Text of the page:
Natterings about history files
davidsen at tmr.com
Thu Mar 8 18:46:35 UTC 2001
In article <Pine.HPX.4.10.10103081040570.3047-100000 at merle.acns.nwu.edu>,
Nicholas Geovanis <n-geovanis at nwu.edu> wrote:
| On 8 Mar 2001, bill davidsen wrote:
| > I suspect things have to change anyway, the size of files is getting
| > near the per-process address space of many systems, and at some point
| > soon we will lose the ability to mmap() on those systems. I have to do
| > serious hacks to AIX executables to get more than the default 256MB
| > process data space, and I can only have 2GB with the fix. This is
| > address space, not files size, different ugliness.
| You should only have to compile with "-bmaxdata", right? (OK, I'm
| assuming that you're using IBM's compiler) And the 2GB limit is only for
| the data segment; stack and program text are in separate segments and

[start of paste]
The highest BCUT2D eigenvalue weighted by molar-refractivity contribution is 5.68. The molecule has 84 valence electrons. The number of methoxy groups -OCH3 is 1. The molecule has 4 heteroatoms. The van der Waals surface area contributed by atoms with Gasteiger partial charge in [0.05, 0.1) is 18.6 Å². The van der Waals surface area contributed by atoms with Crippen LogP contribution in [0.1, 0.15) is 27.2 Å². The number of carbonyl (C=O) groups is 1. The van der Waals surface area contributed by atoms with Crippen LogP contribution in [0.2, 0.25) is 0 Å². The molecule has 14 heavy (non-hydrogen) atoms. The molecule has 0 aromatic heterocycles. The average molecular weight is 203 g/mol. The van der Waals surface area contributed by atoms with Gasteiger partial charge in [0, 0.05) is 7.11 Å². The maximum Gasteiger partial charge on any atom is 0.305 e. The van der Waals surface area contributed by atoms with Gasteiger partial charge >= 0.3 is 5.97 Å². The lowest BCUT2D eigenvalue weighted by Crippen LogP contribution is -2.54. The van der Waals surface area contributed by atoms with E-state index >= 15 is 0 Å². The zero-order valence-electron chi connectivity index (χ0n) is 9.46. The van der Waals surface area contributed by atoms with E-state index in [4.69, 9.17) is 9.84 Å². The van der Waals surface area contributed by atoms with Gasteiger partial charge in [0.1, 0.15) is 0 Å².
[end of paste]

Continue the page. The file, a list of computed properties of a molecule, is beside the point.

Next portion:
| don't count against it.
Yes, and why that's not the default for INN on AIX I couldn't say. But
since I have more machines than licenses, I generally avoid recompiling
and moving if I can, so the ugly octal patch got used on several machines.
| If you're not using IBM's compiler, yes, you have to do the one-line shell
| script hack to enable maxdata in the executable. But frankly, if you're
| really trying to optimise the code for AIX, you want the IBM compiler.
I use it, but I wish I could use gcc without performance issues.
Moving the compiled source tree and doing 'make install' always results
in an attempt at recompile, for what reason I haven't determined. Since
I can work around, I am for now.
The original point though, is that 2GB is a popular limit on use data
space (for mmap() operations), and we can't go on indefinitely using
mmap() and mlock() on things which are going.
Today it's a discussion point, down the line it will become an issue.
News is growing faster than address space.
bill davidsen <davidsen at tmr.com>
CTO, TMR Associates, Inc
Doing interesting things with little computers since 1979.
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